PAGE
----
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Elevated Liver Enzyme
August 2000

Q. I am a rigorously athletic 59-year-old male in excellent shape. My recent physical revealed a mildly elevated liver enzyme (the test was RLB AT, GOT, and the number was 60; the normal range indicated on the print out was 5-43). I eat well, take no drugs or supplements (other than protein powder once a day) and have 1 or 2 beers a week; that's it. Any idea of what may have caused this elevation and is the number high enough for concern?

A. Indeed your lifestyle sounds quite healthy! Let's review some information on liver function and then get to the specific test in question.

The liver and kidneys are the two main "filters" for human metabolism. They filter out the by-products of basic cell activity as occurs in energy production, to keep all systems running well. They also process any drugs or chemicals that the body might be exposed to via ingestion, respiration, etc. The GOT enzyme is in high concentration is the liver cells and low concentration in the bloodstream, so if the liver cells are inflamed or injured, the enzyme will "leak" out of the liver cells into the blood causing elevated levels.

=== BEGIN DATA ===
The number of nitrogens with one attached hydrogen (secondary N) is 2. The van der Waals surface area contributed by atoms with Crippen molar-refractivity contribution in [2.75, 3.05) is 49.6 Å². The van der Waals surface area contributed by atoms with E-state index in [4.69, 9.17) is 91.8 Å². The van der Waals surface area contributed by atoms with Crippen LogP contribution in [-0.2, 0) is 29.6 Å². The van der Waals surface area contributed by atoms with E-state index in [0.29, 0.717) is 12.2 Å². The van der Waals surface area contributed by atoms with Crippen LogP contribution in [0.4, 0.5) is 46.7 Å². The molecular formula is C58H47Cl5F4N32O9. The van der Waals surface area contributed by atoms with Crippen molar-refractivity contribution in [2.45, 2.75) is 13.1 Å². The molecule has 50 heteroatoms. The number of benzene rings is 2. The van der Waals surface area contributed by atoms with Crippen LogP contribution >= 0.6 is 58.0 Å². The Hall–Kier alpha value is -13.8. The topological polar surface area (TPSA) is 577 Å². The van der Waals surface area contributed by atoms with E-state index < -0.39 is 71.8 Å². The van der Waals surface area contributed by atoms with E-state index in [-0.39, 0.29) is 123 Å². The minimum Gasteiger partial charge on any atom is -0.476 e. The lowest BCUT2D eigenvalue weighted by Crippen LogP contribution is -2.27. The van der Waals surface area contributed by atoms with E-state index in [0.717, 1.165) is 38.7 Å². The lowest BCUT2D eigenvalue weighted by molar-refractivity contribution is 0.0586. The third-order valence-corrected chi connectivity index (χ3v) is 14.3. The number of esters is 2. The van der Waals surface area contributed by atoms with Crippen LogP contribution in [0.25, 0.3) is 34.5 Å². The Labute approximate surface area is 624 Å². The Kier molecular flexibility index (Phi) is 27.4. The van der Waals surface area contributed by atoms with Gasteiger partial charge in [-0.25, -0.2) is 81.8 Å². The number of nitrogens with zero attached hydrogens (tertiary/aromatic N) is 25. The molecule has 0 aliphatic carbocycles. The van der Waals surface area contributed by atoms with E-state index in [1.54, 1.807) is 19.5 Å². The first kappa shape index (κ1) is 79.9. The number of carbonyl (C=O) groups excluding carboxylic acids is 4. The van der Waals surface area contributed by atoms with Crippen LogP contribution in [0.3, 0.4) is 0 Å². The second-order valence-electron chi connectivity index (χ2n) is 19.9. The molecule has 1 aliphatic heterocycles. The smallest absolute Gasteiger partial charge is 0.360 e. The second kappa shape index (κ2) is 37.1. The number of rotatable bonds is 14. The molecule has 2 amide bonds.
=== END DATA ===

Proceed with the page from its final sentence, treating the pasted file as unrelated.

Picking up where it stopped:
The GOT enzyme is also present in muscle and bone tissue, so in your case it could even be a bit high (your level would be considered a mild elevation) from muscle breakdown due to exercise! The enzyme itself is not harmful but it is a signal that something needs to be investigated further. The test could be repeated after a few days of no exercise to clarify this, plus additional markers of liver activity can be measured. The SGPT enzyme is liver-specific.

If the two enzymes remain elevated, your doctor will determine the next step, which may include a referral to a gastroenterologist. Mild elevations may not turn out to be of importance, but they definitely need evaluation. Some common conditions that can cause the elevation include viral hepatitis, toxic reaction to a drug or medication, fatty liver (usually associated with obesity), and excess alcohol intake.

HELPFUL WEBSITES:

  • http://gi.ucsf.edu/alf/info.html
  • http://cpmcnet.columbia.edu/dept/gi/disliv.html
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